Clark County and the Metropolitan Police Department spent more than $600,000 of taxpayer money in recent years on lengthy, unsuccessful legal battles to hide public information from the Las Vegas Review-Journal and its readers.
Since 2017, Las Vegas-based law firm Marquis Aurbach received nearly $118,000 from the county, and Metro had paid the firm approximately $490,000 to fight records requests in court, according to invoices obtained by the Review-Journal.
The newspaper filed lawsuits after the government agencies refused to release key public records, including autopsies and a police investigation into whether a state trooper attempted to hire a hitman.
Agencies frequently withhold requested documents from the media and the general public without proper justification.
An agency can only withhold records if there is an exemption to their release in state law, but the remedy to resolving a dispute about whether records are public is usually a court fight.
The legal battles often span years, causing costs to pile up. When the Review-Journal wins cases, taxpayers sometimes pay for both the government’s and the newspaper’s attorneys.
“It’s just a colossal waste of taxpayer money that the governmental entities force on us in their efforts to keep records secret,” said Benjamin Lipman, the newspaper’s chief legal officer.
Paying outside counsel in the fight to allow the agency to withhold public records is contrary to open government, UNLV journalism professor Stephen Bates said.
Too often, authorities “see the public and requests for records as sort of the enemy to be fought off or be given only the minimal amount necessary,” he said.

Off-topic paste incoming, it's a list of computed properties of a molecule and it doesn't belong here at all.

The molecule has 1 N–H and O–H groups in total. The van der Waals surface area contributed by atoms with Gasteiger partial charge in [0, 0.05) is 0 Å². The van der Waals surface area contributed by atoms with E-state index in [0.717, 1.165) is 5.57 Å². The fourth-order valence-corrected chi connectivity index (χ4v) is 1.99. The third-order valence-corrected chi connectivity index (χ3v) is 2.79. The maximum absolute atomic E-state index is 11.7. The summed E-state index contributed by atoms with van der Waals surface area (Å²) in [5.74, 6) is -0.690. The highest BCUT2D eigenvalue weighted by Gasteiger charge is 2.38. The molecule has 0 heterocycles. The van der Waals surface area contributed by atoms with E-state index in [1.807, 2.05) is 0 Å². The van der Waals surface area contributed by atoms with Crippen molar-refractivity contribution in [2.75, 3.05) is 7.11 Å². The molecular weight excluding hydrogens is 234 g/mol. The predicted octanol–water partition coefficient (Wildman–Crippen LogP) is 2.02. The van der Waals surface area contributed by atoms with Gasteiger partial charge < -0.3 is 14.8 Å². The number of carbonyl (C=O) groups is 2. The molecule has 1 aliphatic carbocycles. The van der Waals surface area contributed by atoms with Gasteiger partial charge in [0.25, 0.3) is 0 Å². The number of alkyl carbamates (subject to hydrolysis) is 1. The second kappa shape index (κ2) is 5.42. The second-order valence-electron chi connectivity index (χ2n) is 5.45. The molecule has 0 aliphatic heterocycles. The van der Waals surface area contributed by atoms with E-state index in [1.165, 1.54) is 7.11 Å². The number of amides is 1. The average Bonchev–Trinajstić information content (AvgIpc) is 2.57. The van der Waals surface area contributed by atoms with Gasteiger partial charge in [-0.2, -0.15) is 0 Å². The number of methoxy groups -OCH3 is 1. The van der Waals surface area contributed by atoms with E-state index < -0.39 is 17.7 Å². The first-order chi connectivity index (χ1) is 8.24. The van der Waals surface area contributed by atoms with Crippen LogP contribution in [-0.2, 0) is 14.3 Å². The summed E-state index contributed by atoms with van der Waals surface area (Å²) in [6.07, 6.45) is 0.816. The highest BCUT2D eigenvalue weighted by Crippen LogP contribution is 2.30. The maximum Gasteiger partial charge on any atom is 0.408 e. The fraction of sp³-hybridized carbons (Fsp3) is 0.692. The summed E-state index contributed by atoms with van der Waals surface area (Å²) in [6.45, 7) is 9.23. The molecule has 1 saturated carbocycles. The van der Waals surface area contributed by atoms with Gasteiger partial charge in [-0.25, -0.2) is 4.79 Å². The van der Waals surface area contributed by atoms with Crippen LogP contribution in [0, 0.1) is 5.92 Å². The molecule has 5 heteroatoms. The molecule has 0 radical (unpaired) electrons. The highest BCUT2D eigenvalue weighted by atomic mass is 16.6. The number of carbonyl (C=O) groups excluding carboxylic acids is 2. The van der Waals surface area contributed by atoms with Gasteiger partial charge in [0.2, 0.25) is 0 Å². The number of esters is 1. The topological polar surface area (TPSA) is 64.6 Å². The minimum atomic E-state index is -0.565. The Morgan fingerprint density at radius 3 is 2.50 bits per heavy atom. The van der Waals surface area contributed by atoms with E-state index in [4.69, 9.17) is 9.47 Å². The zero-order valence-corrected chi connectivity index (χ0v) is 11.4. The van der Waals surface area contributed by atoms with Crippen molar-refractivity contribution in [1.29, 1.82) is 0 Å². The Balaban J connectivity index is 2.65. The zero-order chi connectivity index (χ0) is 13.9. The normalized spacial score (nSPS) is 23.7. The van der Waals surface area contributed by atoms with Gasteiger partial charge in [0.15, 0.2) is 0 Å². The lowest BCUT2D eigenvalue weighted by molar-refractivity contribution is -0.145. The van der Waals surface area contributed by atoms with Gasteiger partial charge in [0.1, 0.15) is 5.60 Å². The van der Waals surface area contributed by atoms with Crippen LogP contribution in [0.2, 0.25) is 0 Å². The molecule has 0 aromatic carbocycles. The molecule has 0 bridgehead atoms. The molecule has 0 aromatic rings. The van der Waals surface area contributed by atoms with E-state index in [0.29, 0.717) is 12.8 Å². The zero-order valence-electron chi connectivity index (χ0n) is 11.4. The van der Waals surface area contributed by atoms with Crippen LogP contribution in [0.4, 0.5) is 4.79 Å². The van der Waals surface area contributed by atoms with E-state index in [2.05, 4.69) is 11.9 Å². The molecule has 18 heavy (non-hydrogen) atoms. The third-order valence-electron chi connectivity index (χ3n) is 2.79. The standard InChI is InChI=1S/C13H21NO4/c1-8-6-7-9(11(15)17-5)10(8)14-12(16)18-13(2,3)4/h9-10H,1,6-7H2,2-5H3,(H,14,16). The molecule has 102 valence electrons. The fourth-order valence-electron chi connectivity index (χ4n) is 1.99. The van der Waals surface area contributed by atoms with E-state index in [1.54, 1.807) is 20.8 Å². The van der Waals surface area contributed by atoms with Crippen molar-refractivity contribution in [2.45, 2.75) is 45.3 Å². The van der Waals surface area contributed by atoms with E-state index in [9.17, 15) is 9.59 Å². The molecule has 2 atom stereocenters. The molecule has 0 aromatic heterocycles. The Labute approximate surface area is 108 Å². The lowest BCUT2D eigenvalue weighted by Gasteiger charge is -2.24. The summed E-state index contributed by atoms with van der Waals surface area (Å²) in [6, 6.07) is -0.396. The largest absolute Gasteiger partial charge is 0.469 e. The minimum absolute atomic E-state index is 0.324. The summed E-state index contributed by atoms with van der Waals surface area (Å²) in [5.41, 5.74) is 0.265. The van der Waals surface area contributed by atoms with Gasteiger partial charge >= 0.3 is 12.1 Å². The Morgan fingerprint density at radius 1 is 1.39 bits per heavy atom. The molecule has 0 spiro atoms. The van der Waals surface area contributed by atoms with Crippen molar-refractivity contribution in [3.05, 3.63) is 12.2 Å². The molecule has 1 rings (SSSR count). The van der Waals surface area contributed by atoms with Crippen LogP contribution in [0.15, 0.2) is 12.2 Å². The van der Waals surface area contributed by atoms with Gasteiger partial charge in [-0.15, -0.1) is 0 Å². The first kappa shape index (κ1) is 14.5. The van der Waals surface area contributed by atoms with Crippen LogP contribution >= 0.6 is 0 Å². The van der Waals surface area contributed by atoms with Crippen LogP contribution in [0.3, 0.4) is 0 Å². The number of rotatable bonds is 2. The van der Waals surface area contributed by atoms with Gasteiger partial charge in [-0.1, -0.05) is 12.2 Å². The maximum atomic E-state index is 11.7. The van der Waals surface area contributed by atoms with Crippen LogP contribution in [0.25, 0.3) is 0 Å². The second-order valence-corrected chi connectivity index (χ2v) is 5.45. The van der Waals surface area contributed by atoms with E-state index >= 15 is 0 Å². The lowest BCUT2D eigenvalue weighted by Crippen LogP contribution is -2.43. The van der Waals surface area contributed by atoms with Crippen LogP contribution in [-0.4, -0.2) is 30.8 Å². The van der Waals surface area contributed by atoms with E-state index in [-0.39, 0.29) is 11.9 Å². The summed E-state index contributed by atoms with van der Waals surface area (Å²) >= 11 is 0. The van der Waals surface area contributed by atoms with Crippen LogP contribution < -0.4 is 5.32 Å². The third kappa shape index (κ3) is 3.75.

Clark County, Metro and Marquis Aurbach did not return requests for comment.
Record release delayed
Nevada law requires the prompt release of records, but the drawn-out legal battles cause massive delays.
In one case, Metro refused to release investigative documents into allegations that a Nevada Highway Patrol trooper tried to hire a confidential informant to harm his wife. The initial request was made in 2019, but the case has stretched into this year.
The Nevada Supreme Court ruled in March that Metro violated state law by withholding the records.
Taxpayers paid the law firm more than $40,000 for the court fight.
Earlier this year, a judge ordered Clark County to pay $337,000 in legal fees to the Review-Journal, following a four-year battle for public access to child autopsies.
The newspaper sought the records as part of an investigation into child protective services’ handling of cases in which children died.
The Review-Journal also has successfully sued government agencies in recent years to access records related to sex trafficking, the Alpine Motel fire and the Route 91 Harvest festival mass shooting.
Those court victories underscore the strength of Nevada’s public records laws, but they also highlight its shortcomings, Review-Journal Executive Editor Glenn Cook said.
“These expenses rank among the very worst examples of government waste,” Cook said. “Here you have taxpayers denied access to important records of the public’s business, then stuck with the sizable legal bills for the bureaucracies fighting to keep those records secret. What a rip-off for the residents of Clark County.”
Since 2019, agencies have risked fines — ranging from $1,000 to $10,000 — if they “willfully” violate Nevada’s public records law. Lipman said judges have not imposed penalties against governments in the cases the Review-Journal has won, and he is unaware of penalties in other cases. The newspaper has repeatedly been awarded its legal fees.
The “What Are They Hiding?” column was created to educate Nevadans about transparency laws, inform readers about Review-Journal coverage being stymied by bureaucracies and shame public officials into being open with the hardworking people who pay all of government’s bills. Were you wrongly denied access to public records? Share your story with us at email@example.com.